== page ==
Nutrition, and diet plays an important role in maintaining the health of the body. Food and drink have a special place in many cultures, including Islamic teachings and traditional Persian medicine. Traditional Persian medicine is a holistic medicine, paying close attention not only to the physical aspects of maintaining human health, but also to the spiritual aspects of life (Nimrouzi & Zare, 2014). From this perspective, people do not eat and drink for pleasure, but maintain a good life and physical health through daily household chores and pay attention to the moral aspects and spiritual satisfaction of human life. I encouraged them to imitate their work, especially with our oncology patients. Nutritional support clinicians can add another dimension to their practice by incorporating patient-centered care and clinical ethics (Schwartz, 2013). This represents a cultural shift among healthcare professionals, including nutritionists, patients, and their families. All these individuals are involved in this process and can modify the current healthcare system to improve communication and to foster change through humanized nutrition support practices. Nutrition support is a life-sustaining medicine. The use of this therapy requires nutritional support physician knowledge of patient-centered care concepts, preventative clinical ethics, religious/spirituality and cultural diversity, and the role of the palliative care team. Integrating these into nutritional support practices is an innovative approach, leading to a changing culture of care and new knowledge that requires the involvement and empowerment of patients and their families in the process. This is not just a health issue. This includes a social/family conversation exercise enhanced by the participation of a nutritionist.
      From May to September 2011, a cross-sectional questionnaire was distributed to 176 (n=176) adult cancer patients undergoing chemotherapy at an outpatient clinic in rural Japan (Kamijo & Miyamura, 2020). They investigated the mentality of patients undergoing cancer chemotherapy, the relationship between mentality and physical pain, and the relationship between mentality and quality of life (QOL). Spirituality was strongly associated with his quality of life. Young patients (under 50) and stage I cancer patients need additional support to meet their emotional needs. To maintain the mental well-being of cancer patients, nursing interventions should promote patient nutritional support and appropriately address patient mentality. 


Integration of Both Nutrition and Spiritualty from Neurotheology Perspective

       Development is the functional expression of lifelong complex brain processes, whether motor, linguistic, social, or mental. and the effects of surgery were measured using neuroimaging and developmental assessment tools. Andrew Newberg (2021) and his group suggested that mental development may be significantly impaired in children with tumor conditions that affect underlying brain processes. Science & spirituality, combining medicine can better address the mental needs of children as they deal with oncological conditions by alleviating emotional, cognitive, and physical symptoms and improving outcomes. I proposed this for adult oncology patients (8). The basic functions of thought are the mental processes that help us perceive and understand the world around us, process information, and make decisions (González Pecotche, 2012). Thinking functions are innate or inherent cognitive and intellectual abilities that are acquired through actual home, school, and social learning activities. They are the mental processes that help us know and understand the world around us, process information, make judgments, make decisions, and communicate our knowledge to others.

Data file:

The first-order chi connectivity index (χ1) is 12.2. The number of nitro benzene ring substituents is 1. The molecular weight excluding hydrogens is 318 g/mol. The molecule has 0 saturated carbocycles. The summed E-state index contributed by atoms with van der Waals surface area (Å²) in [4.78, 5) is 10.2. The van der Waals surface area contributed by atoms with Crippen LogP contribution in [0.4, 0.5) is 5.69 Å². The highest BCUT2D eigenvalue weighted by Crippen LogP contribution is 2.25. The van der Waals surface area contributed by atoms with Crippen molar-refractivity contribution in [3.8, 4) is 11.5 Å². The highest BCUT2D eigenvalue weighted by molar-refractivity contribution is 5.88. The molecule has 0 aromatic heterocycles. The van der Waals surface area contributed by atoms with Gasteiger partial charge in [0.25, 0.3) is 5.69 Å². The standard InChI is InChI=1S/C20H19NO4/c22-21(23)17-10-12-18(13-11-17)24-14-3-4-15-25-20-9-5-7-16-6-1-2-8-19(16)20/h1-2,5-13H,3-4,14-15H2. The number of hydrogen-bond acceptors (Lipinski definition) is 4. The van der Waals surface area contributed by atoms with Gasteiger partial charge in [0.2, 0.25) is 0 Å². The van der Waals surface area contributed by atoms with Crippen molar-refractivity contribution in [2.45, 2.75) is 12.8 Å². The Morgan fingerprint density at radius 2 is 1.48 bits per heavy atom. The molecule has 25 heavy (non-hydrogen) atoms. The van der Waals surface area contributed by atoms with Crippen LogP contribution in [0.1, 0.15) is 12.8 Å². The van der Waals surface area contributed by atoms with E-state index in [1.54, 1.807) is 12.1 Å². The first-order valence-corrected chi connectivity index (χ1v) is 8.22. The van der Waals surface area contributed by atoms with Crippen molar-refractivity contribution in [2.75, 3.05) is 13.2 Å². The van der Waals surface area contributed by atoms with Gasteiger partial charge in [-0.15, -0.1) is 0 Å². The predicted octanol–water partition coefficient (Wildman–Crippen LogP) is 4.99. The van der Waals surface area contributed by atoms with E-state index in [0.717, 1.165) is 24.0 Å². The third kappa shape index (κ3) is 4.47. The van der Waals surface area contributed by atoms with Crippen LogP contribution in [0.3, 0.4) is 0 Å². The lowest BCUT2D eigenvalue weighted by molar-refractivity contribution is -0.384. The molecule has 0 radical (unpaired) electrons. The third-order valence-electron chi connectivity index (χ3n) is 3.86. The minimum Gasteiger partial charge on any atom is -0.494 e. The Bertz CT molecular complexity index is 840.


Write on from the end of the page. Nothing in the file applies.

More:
Thoughts are in the brain. The brain is part of the body and is the physical foundation of all human spiritual activity. "spirit: It is the function of this brain, the activity that produces perception, imagination, knowledge and emotion. A big question about the mind is whether, it can reduce all its activity to a tangle of neural exchanges at the brain level (Arroyo, 2014). According to A. Newberg (2016) the brains of monks who have been accustomed to meditation for years have less neuronal aging, greater memory capacity and storage, and better resistance to pain. The so-called "mental brain" is the origin of much of the current research. It is not about "seeking God" in your head, nor is it about condoning or criticizing the practice of any kind of religion or doctrine. This science seeks to understand how spirituality itself affects our minds and physical and emotional health (Sabater, 2022). Dr. Hector D. Colón Santiago (2022) wrote a description of the human brain as the organ responsible for spiritual processes from the point of view of Christianity. What is processed and processed is what God relates to us.




The oncology field needs to be updated in this third millennium we are living in with the purpose of integrate nutrition, spirituality, Christian neurotheology and neurotheology in general to improve the quality of life of our cancer patients. These two domains are essential in treating cancer patients, and their families as part of a holistic view of the human being and clinical practice. Additionally, more professionals and investigators are needed and, also the academy must invest in research and education particularly in the healthcare fields.



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Six Dimensions of Wellness